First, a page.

Tuesday, September 11, 2012

William Holabird--Happy 158th Birthday!

William Holabird

Happy birthday  to William Holabird, a giant in Chicago architecture who would be 158-years-old today.  He’s long gone, but many of the buildings that he and his partner, Martin Roche, designed still live on. 

Long, long ago . . . back in a time when I never could have dreamed that I would be leading tours in which I would rave about the genius of the architectural partnership of William Holabird and Martin Roche, back in the days when Dion was tearing open that shirt of his with Rosie on his chest, my father was stationed at Fort Sheridan, 25 miles north of Chicago.

I wish I had known then what I knew now.

The Water Tower at Fort Sheridan (JWB, 2011)
As far as I can remember back in the early 1960’s the military garrison, headquarters for the United States Fifth Army, appeared almost the same as it did when Holabird and Roche teamed up with Ossian Simonds to design it back at the close of the nineteenth century.  The one big difference could be found in the south end of the fort where rows of stables stood empty.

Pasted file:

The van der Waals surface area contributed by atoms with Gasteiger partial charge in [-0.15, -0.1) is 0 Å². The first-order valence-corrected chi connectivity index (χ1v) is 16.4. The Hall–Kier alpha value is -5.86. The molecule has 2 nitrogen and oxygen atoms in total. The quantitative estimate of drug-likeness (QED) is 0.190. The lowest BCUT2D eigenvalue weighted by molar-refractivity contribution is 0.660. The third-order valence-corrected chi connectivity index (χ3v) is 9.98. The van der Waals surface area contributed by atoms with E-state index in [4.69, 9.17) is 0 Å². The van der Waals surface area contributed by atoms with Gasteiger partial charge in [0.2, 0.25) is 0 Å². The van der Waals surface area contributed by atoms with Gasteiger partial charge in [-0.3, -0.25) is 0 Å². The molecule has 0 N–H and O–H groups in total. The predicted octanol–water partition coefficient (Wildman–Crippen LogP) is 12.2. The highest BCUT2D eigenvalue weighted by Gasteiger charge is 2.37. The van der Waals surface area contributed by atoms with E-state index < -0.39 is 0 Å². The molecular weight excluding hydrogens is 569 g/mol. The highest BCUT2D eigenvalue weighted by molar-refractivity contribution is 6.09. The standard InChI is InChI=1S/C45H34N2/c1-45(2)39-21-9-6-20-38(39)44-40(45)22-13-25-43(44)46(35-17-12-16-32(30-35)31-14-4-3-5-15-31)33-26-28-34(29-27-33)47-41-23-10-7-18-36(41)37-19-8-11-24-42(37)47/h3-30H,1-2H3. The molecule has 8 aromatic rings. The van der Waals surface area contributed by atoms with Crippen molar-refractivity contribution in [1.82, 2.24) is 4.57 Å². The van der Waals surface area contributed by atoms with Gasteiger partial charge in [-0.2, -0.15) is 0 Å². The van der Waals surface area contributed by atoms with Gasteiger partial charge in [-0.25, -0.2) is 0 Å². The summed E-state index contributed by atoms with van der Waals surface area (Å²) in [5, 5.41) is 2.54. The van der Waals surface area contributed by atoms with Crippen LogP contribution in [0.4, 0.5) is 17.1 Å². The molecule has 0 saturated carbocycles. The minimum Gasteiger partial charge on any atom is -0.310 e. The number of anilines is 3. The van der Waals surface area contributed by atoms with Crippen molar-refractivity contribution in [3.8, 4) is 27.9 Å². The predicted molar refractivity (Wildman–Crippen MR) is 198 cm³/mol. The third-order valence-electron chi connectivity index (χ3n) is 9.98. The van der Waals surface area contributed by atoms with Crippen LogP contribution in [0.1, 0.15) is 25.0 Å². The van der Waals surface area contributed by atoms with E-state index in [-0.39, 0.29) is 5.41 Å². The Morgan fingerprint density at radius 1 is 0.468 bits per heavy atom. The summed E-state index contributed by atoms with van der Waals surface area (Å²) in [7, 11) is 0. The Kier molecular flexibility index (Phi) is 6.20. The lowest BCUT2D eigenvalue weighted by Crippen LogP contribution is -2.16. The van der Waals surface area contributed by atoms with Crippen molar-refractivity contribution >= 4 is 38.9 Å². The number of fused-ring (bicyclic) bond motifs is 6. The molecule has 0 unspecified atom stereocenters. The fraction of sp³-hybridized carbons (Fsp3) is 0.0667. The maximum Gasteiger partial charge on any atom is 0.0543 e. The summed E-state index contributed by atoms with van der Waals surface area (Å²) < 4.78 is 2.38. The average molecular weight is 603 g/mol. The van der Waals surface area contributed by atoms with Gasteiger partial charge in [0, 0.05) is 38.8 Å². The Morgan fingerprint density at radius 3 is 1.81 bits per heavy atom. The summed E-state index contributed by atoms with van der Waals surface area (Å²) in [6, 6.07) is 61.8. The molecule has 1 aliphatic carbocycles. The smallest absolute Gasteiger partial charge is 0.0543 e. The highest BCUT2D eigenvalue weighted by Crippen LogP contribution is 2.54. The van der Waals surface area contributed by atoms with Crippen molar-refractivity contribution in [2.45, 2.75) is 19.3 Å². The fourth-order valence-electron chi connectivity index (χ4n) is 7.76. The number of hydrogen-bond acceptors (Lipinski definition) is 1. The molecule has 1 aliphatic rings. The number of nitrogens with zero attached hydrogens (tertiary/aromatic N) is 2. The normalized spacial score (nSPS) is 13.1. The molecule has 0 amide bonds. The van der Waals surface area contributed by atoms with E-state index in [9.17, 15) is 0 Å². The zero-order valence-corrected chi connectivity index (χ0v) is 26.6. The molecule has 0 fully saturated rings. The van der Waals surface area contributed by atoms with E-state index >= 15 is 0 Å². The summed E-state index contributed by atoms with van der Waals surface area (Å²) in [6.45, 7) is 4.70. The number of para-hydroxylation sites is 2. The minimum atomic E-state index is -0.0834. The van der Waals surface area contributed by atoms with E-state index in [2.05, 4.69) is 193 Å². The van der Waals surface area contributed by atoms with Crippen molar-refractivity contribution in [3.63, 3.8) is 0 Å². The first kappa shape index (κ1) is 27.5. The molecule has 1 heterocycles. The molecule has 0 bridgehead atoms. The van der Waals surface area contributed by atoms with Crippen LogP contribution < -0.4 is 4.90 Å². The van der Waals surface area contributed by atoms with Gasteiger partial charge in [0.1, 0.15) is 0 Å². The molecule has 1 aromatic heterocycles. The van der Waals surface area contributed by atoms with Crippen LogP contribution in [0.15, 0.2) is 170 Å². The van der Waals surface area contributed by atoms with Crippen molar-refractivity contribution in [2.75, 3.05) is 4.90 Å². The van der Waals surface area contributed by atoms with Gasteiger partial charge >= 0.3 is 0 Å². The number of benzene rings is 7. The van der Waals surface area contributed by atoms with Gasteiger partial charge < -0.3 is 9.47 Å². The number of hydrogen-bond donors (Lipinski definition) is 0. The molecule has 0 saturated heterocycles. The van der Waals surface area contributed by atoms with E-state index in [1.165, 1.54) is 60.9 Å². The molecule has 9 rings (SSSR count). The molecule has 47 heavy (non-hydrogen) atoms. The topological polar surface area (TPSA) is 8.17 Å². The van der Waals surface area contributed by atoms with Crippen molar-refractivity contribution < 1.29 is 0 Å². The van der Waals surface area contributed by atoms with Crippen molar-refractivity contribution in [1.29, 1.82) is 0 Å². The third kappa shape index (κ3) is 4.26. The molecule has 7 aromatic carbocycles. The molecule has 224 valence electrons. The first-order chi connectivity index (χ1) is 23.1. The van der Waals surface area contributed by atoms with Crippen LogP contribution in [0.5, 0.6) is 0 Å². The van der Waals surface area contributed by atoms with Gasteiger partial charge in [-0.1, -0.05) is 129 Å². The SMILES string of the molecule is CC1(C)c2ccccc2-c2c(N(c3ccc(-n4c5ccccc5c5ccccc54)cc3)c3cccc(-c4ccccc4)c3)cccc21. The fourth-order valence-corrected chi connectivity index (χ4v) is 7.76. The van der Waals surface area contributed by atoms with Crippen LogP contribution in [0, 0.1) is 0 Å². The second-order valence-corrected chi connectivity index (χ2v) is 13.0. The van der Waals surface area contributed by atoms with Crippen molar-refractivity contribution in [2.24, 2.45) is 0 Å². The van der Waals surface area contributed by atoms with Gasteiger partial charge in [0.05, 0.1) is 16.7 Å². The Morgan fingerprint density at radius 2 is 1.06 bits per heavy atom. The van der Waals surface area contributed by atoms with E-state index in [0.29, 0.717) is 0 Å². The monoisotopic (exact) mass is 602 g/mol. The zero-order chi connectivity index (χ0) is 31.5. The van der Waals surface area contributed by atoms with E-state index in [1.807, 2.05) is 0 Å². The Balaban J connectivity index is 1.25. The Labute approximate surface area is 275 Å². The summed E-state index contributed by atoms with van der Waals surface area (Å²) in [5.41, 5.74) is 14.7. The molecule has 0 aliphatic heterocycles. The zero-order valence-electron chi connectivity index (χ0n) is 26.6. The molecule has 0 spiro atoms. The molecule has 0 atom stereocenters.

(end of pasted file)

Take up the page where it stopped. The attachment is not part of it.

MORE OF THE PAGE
And, of course, the Nike base 200 yards away from our quarters and the housing itself were fairly new.

The original pumping station for the base, now a special events facility (JWB, 2011)
Today the former army base is a lovely tree-lined community, a home to wealthy North Shore folks who have been part of a project to redesign a historic landmark with sensitivity and common sense.  The best of the old still remains, recreated to meet the needs of today’s requirements.  The old guard house and stockade, for example, is now an arts center in which kids with violins and cellos come, one after the other, for music lessons.

As an 11-year-old kid I rode my brand new J. C. Higgins bicycle all over that base, and a decade later, while earning a graduate degree at DePaul, I delivered mail there, walking through the slush on gray winter days on a route that took forever because of the size of the place and the amount of mail that had to be forwarded in a place where the turnover was so high.

Original officers' quarters on Logan Loop
(Note the Richardsonian arch in the simple brick facade)
(JWB, 2011)